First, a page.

FINAL UPDATE: Incident train has been removed from service for repair. IB #JChurch service is resuming. Some residual svc gaps are likely as line svc is balanced out & due to the removed train. (More: 19 in last 48 hours)

The Road Forward for the L Taraval Improvement Project

Thursday, April 4, 2024

We see artwork on a new L Taraval accessible boarding platform with a freshly paved road beside it and the word "slow."
Crews completed Segment A of the L Taraval Improvement Project on time in 2021. The area now has new rail tracks, accessible boarding islands and freshly paved roads. Segment B is nearing completion and will include similar upgrades.  

We’ve been making great progress on the L Taraval Improvement Project. A massive amount of work is being done along the Taraval corridor to make it safer and more accessible for people who walk, bike and take Muni. We know this has been challenging for neighborhood businesses and residents. But the good news is that we’re turning a page on this critically needed work, and some cool new features are coming to Taraval Street soon.  

Infographic shows Segment B timeline for Taraval project. Bus shuttles operate into 2024, when sewer and water upgrades conclude. Track work and other safety upgrades also end in 2024.

The most disruptive parts of construction are almost done and the project is on track to be completed this fall. 

Below ground: utility upgrades 

Taraval Street is getting a complete makeover, from about 10 feet below the street to 30 feet above. It’s a once-in-a-generation investment on a corridor that hasn’t seen any major improvements in decades. Many of the utility lines were over a century old and the sewer and water pipes had to be completely replaced. This work will avoid costly failures and ensure taps and toilets flow smoothly for the next 100 years. Utility work is intensive and time-consuming, but thankfully we’re already 99% done with this multi-agency effort.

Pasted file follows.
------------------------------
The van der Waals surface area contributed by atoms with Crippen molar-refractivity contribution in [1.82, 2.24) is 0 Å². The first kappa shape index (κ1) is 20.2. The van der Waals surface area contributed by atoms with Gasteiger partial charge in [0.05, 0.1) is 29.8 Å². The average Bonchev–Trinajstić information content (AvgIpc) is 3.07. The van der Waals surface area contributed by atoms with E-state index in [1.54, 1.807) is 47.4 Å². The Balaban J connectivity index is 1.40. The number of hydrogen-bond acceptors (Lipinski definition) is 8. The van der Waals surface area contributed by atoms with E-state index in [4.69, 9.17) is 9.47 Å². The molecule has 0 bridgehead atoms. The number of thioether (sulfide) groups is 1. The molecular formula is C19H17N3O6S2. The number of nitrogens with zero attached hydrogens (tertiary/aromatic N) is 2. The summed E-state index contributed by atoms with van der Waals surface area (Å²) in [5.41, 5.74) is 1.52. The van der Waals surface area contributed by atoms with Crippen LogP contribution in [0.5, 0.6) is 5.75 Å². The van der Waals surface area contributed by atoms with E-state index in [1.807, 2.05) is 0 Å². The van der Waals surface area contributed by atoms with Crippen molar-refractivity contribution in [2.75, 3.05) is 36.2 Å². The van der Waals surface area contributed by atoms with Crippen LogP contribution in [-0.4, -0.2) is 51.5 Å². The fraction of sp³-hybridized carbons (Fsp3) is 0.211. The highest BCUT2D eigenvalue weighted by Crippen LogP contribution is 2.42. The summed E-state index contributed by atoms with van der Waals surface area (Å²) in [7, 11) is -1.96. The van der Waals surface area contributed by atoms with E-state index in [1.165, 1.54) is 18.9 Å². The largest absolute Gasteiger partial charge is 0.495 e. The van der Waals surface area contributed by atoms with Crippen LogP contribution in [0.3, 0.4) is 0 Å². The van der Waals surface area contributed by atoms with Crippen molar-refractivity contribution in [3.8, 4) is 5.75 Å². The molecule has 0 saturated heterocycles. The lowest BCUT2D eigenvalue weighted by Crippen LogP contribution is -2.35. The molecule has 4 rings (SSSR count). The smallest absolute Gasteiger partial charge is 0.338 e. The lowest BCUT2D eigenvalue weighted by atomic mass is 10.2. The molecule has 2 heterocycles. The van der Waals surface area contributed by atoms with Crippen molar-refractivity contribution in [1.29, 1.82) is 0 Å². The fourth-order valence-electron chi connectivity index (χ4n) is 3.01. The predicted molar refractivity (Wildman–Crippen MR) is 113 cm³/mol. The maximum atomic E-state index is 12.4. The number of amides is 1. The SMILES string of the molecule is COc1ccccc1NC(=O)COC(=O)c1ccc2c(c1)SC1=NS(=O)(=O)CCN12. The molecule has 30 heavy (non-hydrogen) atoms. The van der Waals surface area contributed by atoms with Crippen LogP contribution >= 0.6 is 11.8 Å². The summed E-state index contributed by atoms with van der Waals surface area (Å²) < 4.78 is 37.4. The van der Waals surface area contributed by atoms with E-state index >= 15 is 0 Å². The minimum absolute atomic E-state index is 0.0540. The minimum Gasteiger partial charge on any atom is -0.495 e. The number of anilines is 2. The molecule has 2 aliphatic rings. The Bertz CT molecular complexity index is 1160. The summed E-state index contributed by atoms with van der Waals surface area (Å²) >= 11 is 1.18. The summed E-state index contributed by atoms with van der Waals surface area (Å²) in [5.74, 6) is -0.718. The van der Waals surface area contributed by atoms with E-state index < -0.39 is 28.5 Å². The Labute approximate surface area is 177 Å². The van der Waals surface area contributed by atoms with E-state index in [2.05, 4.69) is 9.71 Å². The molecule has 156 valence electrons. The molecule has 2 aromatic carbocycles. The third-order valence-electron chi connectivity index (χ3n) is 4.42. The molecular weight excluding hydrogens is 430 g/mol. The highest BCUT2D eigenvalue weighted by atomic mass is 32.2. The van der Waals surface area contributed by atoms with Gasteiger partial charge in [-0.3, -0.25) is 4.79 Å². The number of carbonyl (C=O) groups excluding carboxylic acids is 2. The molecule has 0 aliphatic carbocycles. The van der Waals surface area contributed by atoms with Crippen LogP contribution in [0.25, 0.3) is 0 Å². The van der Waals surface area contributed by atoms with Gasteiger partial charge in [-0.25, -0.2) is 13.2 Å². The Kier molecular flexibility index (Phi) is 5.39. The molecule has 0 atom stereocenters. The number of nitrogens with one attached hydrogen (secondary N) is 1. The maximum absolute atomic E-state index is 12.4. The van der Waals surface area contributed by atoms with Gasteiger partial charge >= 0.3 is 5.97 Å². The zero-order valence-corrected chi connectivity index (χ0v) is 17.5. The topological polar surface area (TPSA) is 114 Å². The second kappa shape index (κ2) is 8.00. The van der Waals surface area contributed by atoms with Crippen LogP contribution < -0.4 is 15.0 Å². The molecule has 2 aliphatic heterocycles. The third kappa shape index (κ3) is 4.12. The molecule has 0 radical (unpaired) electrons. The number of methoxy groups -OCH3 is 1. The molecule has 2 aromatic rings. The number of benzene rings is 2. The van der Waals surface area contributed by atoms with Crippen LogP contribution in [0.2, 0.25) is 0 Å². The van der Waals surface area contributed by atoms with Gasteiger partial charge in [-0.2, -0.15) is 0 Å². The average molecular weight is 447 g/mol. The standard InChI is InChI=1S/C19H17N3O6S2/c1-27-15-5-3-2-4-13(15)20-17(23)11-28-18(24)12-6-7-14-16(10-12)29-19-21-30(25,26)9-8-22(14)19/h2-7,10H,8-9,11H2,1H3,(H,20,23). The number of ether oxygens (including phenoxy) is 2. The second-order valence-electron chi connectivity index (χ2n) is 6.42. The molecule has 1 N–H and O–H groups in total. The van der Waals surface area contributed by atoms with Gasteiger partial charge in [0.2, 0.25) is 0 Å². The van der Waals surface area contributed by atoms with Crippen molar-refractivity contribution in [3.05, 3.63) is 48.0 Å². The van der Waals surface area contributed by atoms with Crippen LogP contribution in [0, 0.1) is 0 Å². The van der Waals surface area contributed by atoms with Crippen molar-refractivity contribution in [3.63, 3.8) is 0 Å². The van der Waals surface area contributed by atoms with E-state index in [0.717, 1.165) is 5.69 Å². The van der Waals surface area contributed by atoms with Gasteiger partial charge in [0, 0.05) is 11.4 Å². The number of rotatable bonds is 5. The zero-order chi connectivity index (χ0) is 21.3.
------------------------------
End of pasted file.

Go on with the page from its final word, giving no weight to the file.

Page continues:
At the surface: transit, safety and accessibility improvements 

We’re doing a ton of work at the surface level, both functional and cosmetic. We’re upgrading the train tracks for Muni’s L Taraval line for the first time in almost 50 years. These new rails have a stronger foundation that will make for a smoother, quieter ride. They also require less maintenance than the old tile and ballast trackway. The track work is already 95% complete.  

Taraval Street is on the high-injury network, the 12% streets that account for 68% of the city’s severe and fatal traffic crashes. To address this, we’ve started building nine new boarding platforms along Muni’s L Taraval route. This means riders will no longer have to exit the train onto the street alongside traffic. We’re also making three platforms longer so that more people can wait on them.  

People with limited mobility will board easily at “key stops.” These stops will have accessible boarding platforms with an elevated section that is level with the train. The platforms will also have new Muni shelters with Next Generation real-time displays.   

Some intersection corners are also getting new curb ramps, high-visibility crosswalks and Accessible Pedestrian Signals (APS). “Pedestrian bulb-outs” will widen the sidewalk at intersection corners. This shortens the distance to cross the street. It also slows vehicles making right turns, making intersections safer for all who use them.  

Community involvement: beautification  

One of the most visible and exciting features of the project are the streetscape elements, chosen with community input. They include new trees, streetlights, decorative pavers and public art. Starting in May, Taraval Street will be repaved from curb to curb, making for a smoother ride for everyone. Repaving is the last portion of the project that will require street closures, but it can be done quickly in only two or three days per block.